Crowds of hungry students drawn in by the lure of free pizza also served as a test audience yesterday for the unveiling of Swarthmore’s newly-designed website, slated for a mid-April release.
ITS’ Eric Behrens ’92 led the session. Behrens, who is the head of academic computing for ITS, was temporarily reassigned to implement the new website. He began by going over the current page and stressing its strengths and weaknesses: while our current page has more information than marketing (“None of the ‘Swarthmore is…’, then three adjectives,” commented Behrens), most of the information comes from press releases which are generally “flat”.
This is all changed in the new website. While there is still a section for press releases, it consists of headlines only and is tucked away in a column on the side. The center column, the “main” section of the page, is more “features oriented”. Found here are articles written by students, staff, faculty, and alumni. According to Behrens, there will be some sort of mechanism for students to submit stories or story idea; such a system has not been designed yet. However, he hoped that it would become sort of “the blog of Swarthmore.”
Also in this center column is the picture. Instead of a static picture the new website has a slideshow. Behrens explained that photo shoots will be happening constantly, capturing campus events, sports contests, and other happenings for the website. The pictures, which will be updated frequently, also have captions to identify the context.
Another big change is the left column of the page. The current links for “academics,” “administration,” etc. have been moved to a bar on the top of the page, right under the Swarthmore banner, while links to the new “dashboards” and department listings take their spot. According to Behrens, this change is to increase usability, especially for prospective students. The three dashboards (for students, faculty & staff, and visitors respectively) are revamped Portal pages, streamlined to provide fast access to important content for the three groups (more on the student dashboard later).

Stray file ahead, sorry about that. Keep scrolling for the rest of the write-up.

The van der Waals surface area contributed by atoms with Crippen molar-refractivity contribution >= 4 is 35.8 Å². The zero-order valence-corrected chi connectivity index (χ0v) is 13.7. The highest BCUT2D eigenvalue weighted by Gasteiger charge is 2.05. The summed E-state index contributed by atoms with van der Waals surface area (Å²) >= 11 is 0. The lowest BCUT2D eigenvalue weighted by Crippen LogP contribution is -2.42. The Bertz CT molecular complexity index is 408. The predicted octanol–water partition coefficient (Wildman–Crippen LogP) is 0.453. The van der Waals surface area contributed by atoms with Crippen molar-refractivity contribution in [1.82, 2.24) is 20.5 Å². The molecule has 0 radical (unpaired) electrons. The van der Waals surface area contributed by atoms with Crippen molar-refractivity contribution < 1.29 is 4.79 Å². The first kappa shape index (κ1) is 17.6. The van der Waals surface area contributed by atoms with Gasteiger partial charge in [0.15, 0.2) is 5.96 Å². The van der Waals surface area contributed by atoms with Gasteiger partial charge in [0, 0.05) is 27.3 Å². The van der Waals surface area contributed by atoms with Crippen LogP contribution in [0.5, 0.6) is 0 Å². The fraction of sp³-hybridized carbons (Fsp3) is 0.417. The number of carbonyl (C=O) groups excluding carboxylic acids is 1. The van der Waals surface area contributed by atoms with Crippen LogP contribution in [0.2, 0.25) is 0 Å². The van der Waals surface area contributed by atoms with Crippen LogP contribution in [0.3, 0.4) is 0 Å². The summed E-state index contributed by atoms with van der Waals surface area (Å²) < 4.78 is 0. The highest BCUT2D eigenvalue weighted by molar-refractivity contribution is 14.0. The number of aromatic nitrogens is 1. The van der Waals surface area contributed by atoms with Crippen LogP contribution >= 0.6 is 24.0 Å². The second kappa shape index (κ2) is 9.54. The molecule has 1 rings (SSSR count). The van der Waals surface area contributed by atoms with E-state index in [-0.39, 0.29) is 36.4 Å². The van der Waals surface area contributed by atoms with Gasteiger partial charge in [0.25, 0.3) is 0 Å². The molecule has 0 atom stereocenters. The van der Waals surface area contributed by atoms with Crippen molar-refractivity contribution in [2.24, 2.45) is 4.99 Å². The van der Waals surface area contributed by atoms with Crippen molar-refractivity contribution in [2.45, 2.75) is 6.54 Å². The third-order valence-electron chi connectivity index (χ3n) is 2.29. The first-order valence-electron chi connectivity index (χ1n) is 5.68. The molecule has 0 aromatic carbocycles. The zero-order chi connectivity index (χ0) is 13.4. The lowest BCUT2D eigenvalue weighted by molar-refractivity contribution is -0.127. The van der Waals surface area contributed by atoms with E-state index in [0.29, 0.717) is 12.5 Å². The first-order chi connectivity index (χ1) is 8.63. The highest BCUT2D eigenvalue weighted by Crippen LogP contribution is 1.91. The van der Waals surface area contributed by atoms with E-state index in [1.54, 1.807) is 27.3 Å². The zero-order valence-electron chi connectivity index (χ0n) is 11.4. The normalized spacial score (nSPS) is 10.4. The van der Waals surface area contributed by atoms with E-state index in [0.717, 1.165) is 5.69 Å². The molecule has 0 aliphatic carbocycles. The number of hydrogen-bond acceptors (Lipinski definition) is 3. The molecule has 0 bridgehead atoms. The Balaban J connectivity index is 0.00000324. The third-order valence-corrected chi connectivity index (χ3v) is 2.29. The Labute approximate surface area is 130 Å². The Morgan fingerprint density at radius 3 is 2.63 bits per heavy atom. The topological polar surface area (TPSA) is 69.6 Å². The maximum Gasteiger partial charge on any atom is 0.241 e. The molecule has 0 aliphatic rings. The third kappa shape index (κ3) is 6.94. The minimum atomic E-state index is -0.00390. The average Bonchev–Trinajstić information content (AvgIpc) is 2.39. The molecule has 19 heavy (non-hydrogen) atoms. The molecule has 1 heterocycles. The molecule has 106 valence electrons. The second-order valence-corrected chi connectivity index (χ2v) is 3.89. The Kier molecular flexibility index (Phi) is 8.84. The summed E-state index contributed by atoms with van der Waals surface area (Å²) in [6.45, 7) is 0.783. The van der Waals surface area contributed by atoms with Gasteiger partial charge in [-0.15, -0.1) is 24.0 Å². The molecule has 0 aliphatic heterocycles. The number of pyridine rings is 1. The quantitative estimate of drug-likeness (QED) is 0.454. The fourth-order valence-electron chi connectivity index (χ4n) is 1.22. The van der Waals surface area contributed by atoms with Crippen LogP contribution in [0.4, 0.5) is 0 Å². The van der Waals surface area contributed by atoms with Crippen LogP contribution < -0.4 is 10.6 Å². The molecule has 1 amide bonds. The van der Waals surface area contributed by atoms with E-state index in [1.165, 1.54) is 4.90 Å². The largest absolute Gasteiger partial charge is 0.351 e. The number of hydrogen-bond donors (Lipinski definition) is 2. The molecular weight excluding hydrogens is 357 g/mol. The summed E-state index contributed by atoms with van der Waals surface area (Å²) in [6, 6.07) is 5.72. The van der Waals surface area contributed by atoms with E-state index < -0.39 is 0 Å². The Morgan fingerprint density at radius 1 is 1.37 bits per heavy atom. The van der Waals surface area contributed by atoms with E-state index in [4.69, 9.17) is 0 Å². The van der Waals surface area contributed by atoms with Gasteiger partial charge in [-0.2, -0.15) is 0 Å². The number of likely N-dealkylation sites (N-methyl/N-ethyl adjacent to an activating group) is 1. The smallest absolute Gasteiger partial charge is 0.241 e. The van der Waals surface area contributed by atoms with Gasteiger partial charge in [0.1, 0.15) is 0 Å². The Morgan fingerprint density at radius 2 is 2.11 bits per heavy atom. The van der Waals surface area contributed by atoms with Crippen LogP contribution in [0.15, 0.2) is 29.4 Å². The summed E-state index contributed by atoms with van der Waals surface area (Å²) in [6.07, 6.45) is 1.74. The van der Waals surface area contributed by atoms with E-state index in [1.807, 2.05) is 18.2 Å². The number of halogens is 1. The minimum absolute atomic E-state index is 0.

Because of their prominent location, departments are being strongly encouraged to update their own website. While ITS is only specifically taking on the worst sites (“Triage,” joked Behrens), templates will be made available to all departments to make the process quicker and the sites themselves easier to maintain.
Aside from the main page, Behrens quickly flipped through some of the other sections (academics, alumni, giving) to demonstrate the “unified in some ways, but diverse enough to keep you snoring” structure. The emphasis on feature-y content also continued throughout the sections.
Behrens ended the presentation with a look at the new student dashboard. While it still contains quick access to Swatmail, the directory, the weather, and Daily Gazette news, it also has the current Sharples menu, a transportation schedule listing the next departure time for the R3 train and TriCo shuttle, and a few “reminder from the Deans” section highlighting important dates to remember. However, the most change to the dashboard is the movement of the link lists to the center of the page. The lists have been cut and expanded according to usage statistics and are designed to provide quick access to the most visited pages.
Student reactions to the website were generally positive. Many complained that the dashboard (which is now sans photo) was too flat, and another significant group strongly disliked the green-yellow background of the main page (though according to Behrens, the color was distorted on the projection screen and is actually “pale cream”).
ITS plans to release the website to the Swarthmore campus only on April 3rd for a two-week preview period. Assuming all goes well, it will be released to the world on April 17th. Because the website is still unfinished, some details may differ.
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